On these later model vehicles the bypass wire is usually a tan wire with a black stripe. This wire usually breaks out of the wiring harness conduit adjacent to the distributor, but on some vehicles it may break out of a taped section just below the heater case in the passenger compartment.

Start the engine, then check and adjust the idle speed, as necessary. The idle speed must be properly set to prevent any centrifugal advance of timing in the distributor.

Aim the timing light at the timing marks. Be careful not to touch the fan, which may appear to be standing still. Keep your clothes and hair along with the timing light's wires clear of the fan, belts and pulleys. If the pulley or damper notch isn't aligned with the proper timing mark, the timing will have to be adjusted.

TDC or Top Dead Center corresponds to 0° mark on the scale. Either B, BTDC, or Before Top Dead Center, may be shown as BEFORE on the scale, while A, ATDC or After Top Dead Center, may be shown as AFTER.

Loosen the distributor base clamp locknut. You can buy special wrenches which make this task a lot easier on certain models. Turn the distributor slowly to adjust the timing, holding it by the body and not the cap. Turn the distributor in the direction of rotor rotation to ******, and against the direction to advance.

Once the timing is properly set, hold the distributor to keep it from the turning and tighten the locknut. Check the timing again after finishing with the nut in case the distributor moved as you tightened it.
If applicable, remove the plug and connect the distributor vacuum hose.
Shut off the engine and reconnect the EST wire (if equipped), then disconnect the timing light and tachometer. biggrin.gif

Also you may want to inspect the EGR to see if it's stuck, which may be causing our issue when the engine is under load.

Posted on Apr 19, 2010

samtoler
  • 666 Answers

SOURCE: 1991 Chevy Caprice, V8 5.0L, throttle body

tune up is likely what you need from description

Posted on Jun 15, 2010

Testimonial: "thanks for replying, thats what I thought too, but I have another question, I just added more comments to the prior comments, please read. thanks again. "

  • 834 Answers

SOURCE: I just changed the plugs and wires on a 94 Chevy

Here is the firing order for the 1994 Chevrolet Lumina APV Van with a 3.1 Liter engine with a distributor, and the 3.8 liter engine had the coil packs, and let me know if you need any help to understand this diagram, or if you require any further assistance.


5b212ce.jpg

Posted on Oct 19, 2010

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1995 jetta 3 spark goes into the distributor from the coil, but does not reach the plugs


Do you mean you can take off the coil to dist. high tension cable at the distributor end, and you get spark from the coil? If the spark is strong and blue, then the only thing between that and the spark plug wire end is the distributor cap and rotor. Both are high wear items, good to replace them every hundred thousand or two. Miles, that is.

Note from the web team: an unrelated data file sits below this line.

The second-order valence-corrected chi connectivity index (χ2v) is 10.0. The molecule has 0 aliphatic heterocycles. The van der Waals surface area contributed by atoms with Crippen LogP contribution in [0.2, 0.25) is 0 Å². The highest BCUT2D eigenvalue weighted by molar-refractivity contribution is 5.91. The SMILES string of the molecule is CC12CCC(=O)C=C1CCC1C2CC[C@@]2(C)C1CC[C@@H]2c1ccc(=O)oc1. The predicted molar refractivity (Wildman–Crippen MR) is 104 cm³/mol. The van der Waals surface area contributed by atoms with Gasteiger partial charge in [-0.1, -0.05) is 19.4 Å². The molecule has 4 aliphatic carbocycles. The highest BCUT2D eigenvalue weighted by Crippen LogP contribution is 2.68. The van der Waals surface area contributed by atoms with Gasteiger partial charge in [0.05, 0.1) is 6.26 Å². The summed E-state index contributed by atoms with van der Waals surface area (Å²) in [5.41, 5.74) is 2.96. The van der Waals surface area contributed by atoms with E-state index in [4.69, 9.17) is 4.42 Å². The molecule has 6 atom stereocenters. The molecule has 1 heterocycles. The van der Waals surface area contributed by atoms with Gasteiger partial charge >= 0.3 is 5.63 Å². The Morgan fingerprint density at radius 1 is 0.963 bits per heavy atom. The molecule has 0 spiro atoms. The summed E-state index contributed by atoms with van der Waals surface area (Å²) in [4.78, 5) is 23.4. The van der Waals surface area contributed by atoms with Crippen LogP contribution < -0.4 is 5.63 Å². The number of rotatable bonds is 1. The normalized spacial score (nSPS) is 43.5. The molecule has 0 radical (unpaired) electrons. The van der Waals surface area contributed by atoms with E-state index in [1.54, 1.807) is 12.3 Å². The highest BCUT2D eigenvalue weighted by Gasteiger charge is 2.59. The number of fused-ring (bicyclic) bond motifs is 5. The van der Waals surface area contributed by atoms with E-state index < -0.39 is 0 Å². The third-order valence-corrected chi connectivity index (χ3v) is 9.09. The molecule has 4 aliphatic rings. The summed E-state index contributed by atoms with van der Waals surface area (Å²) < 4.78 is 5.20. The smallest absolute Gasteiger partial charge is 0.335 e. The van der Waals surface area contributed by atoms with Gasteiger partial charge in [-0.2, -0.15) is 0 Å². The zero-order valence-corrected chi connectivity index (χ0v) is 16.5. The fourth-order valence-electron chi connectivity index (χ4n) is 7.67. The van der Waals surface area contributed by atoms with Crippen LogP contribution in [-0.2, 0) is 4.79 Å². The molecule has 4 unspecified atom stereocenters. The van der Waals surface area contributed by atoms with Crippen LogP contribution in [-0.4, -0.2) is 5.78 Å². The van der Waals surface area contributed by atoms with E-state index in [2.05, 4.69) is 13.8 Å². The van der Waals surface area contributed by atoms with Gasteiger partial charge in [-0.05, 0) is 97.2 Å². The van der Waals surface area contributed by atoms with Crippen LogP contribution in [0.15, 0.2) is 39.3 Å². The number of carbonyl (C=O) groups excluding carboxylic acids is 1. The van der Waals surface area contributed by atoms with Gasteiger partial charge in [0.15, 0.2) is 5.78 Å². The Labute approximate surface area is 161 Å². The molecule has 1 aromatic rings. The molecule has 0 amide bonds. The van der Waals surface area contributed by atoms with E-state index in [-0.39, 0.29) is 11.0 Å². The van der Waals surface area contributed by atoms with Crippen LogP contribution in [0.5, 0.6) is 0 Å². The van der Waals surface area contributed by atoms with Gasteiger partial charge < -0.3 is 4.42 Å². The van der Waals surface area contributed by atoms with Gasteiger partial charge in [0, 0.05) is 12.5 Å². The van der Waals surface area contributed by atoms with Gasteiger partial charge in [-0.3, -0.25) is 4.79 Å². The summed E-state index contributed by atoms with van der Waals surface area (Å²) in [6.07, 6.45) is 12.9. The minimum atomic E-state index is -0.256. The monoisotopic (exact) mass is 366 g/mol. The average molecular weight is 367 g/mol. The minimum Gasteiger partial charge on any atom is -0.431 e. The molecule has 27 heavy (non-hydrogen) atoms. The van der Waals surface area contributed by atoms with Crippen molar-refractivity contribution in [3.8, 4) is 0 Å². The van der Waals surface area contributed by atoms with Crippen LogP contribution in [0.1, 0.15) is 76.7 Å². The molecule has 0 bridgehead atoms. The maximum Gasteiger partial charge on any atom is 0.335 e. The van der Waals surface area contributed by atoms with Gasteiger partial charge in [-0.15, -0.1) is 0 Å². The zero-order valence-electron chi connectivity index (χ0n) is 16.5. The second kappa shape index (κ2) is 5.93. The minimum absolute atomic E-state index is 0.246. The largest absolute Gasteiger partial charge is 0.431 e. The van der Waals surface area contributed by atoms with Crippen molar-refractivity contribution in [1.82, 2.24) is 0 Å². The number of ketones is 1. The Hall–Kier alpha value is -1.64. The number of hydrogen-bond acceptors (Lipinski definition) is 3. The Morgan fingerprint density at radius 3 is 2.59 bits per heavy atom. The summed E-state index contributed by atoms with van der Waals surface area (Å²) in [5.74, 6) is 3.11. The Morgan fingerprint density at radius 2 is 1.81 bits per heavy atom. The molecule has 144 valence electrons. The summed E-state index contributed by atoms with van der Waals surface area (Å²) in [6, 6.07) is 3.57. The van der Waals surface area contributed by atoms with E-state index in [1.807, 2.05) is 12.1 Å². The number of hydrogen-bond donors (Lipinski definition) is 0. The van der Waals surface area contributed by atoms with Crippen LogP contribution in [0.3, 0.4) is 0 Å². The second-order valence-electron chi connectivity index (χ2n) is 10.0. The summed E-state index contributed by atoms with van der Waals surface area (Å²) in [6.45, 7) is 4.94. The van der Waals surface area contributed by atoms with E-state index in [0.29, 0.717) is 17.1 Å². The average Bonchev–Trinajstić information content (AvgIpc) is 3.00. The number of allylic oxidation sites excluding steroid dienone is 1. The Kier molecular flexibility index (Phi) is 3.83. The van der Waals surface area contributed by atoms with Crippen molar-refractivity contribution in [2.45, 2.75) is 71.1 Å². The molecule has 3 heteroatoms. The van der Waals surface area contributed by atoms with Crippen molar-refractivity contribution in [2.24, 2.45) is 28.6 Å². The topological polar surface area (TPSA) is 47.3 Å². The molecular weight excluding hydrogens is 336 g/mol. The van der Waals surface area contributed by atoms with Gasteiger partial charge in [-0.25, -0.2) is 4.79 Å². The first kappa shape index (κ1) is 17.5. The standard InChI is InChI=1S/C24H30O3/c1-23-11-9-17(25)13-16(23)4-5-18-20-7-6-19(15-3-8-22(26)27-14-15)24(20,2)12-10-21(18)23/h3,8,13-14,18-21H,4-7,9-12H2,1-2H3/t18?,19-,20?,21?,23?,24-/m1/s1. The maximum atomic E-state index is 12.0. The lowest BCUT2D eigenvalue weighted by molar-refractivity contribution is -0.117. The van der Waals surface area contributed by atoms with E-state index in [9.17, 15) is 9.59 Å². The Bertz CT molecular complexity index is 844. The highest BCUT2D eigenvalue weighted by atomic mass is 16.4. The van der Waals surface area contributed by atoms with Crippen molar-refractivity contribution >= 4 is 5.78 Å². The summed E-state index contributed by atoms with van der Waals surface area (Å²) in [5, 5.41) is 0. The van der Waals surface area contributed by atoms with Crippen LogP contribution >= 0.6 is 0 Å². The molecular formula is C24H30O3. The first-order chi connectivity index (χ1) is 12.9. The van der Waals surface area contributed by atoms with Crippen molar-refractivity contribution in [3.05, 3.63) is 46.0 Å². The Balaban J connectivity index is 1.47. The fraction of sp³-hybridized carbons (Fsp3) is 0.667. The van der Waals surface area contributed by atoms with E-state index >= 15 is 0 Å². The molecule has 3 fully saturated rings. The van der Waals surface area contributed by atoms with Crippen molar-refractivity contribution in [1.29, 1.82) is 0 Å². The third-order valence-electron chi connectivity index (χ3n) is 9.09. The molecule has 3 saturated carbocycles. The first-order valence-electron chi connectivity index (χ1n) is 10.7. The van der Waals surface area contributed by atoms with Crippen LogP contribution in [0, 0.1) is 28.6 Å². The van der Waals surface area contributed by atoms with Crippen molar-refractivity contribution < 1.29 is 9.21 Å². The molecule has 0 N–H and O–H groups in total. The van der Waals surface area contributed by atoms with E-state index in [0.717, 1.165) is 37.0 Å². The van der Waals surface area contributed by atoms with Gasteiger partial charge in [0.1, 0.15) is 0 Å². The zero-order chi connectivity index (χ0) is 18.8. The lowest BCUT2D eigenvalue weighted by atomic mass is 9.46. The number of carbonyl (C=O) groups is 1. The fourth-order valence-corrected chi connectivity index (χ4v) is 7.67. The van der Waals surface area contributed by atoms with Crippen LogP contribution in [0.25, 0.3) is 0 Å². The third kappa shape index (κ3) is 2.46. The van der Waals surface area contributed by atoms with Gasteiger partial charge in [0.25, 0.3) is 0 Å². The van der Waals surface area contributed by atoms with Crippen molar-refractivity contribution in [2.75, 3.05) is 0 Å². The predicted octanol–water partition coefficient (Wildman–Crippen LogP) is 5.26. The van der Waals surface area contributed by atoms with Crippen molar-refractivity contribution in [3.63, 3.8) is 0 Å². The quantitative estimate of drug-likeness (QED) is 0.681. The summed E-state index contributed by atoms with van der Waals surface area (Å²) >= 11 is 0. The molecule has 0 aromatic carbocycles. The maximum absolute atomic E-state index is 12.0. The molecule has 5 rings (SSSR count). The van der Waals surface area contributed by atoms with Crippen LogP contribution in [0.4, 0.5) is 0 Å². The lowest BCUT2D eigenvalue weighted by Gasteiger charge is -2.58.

An ignition system has a primary and a secondary circuit. The secondary circuit is the high voltage coming out of the coil to the top of the distributor, where it touches the top of the rotor, and the current is passed from the center of the rotor to the tip, where it whisks by the metal tip on the dist. cap where a spark plug wire connects. So a continuous current from the coil to the individual spark plug wires, and to the plugs. It's only an instant, but it's a current flow from origination in the coil to ground. When the current reaches the bottom of the spark plug, it has to jump a gap to find a ground. When it jumps, it conveniently makes a spark.

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I guess you could have the ignition analyzed on an oscilloscope. Maybe a tech could see something then.
I always heard the only gap was the spark plug gap-the rotor has no gap-are you sure you got the correct rotor? And does it touch the top distributor cap coil wire tower?

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well you didn't say what year it was , keeping that in mind I will try to respond with the info you did give. Generally the Chevy G20 vans have a coil mounted in the distributor itself, so having spark comming from the coil would mean it is not flowing through the rotor to the plug wires..... not sounding right to me either,... Possibly just a bad Distributor cap unless you have already replaced it. So I would have you look at the Ignition module first and the pick up coil second.. not mush else it could be ( ruling out a broken timing chain ) If it is a newer vehicle , it may have a crank position sensor failing or ecm.

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1/ Have you fitted the spark plug leads in the proper firing order.
2/ Look inside the top of distributor Top (this is not the first time a new distributer cap has very small crack) or the rotor arm is fitting the cap properly. Hope this helps Best Wishes, Malcolm Campbell.